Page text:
Reply
  6. Sandra Meades

    If my 12-year old son comes to grief because the Council can’t ensure the safety of innocent school-children I wil never, ever let it rest. Somebody will be responible. In the meantime I think it is fair enough to use my own judgement as to whether the roads are safe enough for my child to travel – although of course I can only see the roads in my area.

    The Council are completely responsible for the safety of children travelling to school. And, of course, on the West Side we have the additional possibility in the near future that our children have to travel a ridiculous distance in bad conditions …

    Reply
  7. Jane Leask - Clousta

    I have been told another car went off the same stretch of road this morning. That is 3 in 3 weeks.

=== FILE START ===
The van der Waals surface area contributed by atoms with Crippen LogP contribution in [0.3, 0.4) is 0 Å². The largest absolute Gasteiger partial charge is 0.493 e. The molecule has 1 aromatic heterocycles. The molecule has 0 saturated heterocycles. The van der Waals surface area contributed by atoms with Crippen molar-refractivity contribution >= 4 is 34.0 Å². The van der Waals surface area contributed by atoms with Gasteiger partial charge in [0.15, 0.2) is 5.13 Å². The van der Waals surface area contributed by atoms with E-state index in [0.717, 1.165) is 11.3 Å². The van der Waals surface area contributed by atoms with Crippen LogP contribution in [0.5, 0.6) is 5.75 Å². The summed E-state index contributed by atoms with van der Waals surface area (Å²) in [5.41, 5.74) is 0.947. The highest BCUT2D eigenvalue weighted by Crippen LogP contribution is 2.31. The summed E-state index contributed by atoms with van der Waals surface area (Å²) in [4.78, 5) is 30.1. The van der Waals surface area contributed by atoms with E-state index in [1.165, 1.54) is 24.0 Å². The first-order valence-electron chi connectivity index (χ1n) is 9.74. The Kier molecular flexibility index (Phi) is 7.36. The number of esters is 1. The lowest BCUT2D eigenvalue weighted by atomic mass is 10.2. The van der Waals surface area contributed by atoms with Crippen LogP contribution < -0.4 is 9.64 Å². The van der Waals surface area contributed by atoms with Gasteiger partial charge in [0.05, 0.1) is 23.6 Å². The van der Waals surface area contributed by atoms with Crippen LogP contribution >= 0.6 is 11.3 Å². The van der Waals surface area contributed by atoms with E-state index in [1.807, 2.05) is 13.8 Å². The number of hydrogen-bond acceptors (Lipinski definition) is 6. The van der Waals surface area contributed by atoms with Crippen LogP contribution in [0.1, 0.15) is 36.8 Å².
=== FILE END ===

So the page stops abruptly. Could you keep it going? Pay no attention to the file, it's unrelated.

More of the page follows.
Reply
  8. Jane Leask - Clousta

    Just looked at the report used when making the decision to reduce gritting. Interestingly it says
    ‘ 4.11 Members should note that it is not proposed to amend current policy
    for snow clearance and pre-treatments, only post treatment for FROST
    would be reduced by the proposed amendments.’

    Wikipedia came up with this definition of Frost –
    Frost is the solid deposition of water vapor from humid air. It is formed when the temperature of solid surfaces are below the freezing point of water and also below the frost point.

    So does that mean that ice and snow are still to be treated as it did not come from humid air?

    Reply
  9. Colin Hunter